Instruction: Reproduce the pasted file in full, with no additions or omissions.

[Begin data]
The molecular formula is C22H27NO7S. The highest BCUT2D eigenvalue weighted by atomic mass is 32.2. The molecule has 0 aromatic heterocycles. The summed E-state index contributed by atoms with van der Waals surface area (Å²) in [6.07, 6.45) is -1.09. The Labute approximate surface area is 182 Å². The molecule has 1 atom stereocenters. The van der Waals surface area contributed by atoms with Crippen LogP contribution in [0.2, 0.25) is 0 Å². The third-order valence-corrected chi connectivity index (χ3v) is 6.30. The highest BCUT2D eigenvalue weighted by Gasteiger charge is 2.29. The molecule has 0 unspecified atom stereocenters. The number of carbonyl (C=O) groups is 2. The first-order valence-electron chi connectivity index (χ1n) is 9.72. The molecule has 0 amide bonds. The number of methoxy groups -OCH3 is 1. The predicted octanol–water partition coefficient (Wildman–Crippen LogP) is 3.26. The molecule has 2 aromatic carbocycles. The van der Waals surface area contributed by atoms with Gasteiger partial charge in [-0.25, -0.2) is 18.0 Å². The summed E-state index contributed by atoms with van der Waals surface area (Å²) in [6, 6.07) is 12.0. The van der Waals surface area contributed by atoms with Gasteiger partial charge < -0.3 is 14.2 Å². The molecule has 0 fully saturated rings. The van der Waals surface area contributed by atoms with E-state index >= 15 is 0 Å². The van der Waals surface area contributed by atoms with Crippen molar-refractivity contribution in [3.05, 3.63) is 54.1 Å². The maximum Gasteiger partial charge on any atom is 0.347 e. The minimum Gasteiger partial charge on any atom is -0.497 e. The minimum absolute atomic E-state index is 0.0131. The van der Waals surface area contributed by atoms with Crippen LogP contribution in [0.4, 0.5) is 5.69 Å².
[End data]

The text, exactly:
The molecular formula is C22H27NO7S. The highest BCUT2D eigenvalue weighted by atomic mass is 32.2. The molecule has 0 aromatic heterocycles. The summed E-state index contributed by atoms with van der Waals surface area (Å²) in [6.07, 6.45) is -1.09. The Labute approximate surface area is 182 Å². The molecule has 1 atom stereocenters. The van der Waals surface area contributed by atoms with Crippen LogP contribution in [0.2, 0.25) is 0 Å². The third-order valence-corrected chi connectivity index (χ3v) is 6.30. The highest BCUT2D eigenvalue weighted by Gasteiger charge is 2.29. The molecule has 0 unspecified atom stereocenters. The number of carbonyl (C=O) groups is 2. The first-order valence-electron chi connectivity index (χ1n) is 9.72. The molecule has 0 amide bonds. The number of methoxy groups -OCH3 is 1. The predicted octanol–water partition coefficient (Wildman–Crippen LogP) is 3.26. The molecule has 2 aromatic carbocycles. The van der Waals surface area contributed by atoms with Gasteiger partial charge in [-0.25, -0.2) is 18.0 Å². The summed E-state index contributed by atoms with van der Waals surface area (Å²) in [6, 6.07) is 12.0. The van der Waals surface area contributed by atoms with Gasteiger partial charge < -0.3 is 14.2 Å². The molecule has 0 fully saturated rings. The van der Waals surface area contributed by atoms with E-state index >= 15 is 0 Å². The van der Waals surface area contributed by atoms with Crippen molar-refractivity contribution in [3.05, 3.63) is 54.1 Å². The maximum Gasteiger partial charge on any atom is 0.347 e. The minimum Gasteiger partial charge on any atom is -0.497 e. The minimum absolute atomic E-state index is 0.0131. The van der Waals surface area contributed by atoms with Crippen LogP contribution in [0.4, 0.5) is 5.69 Å².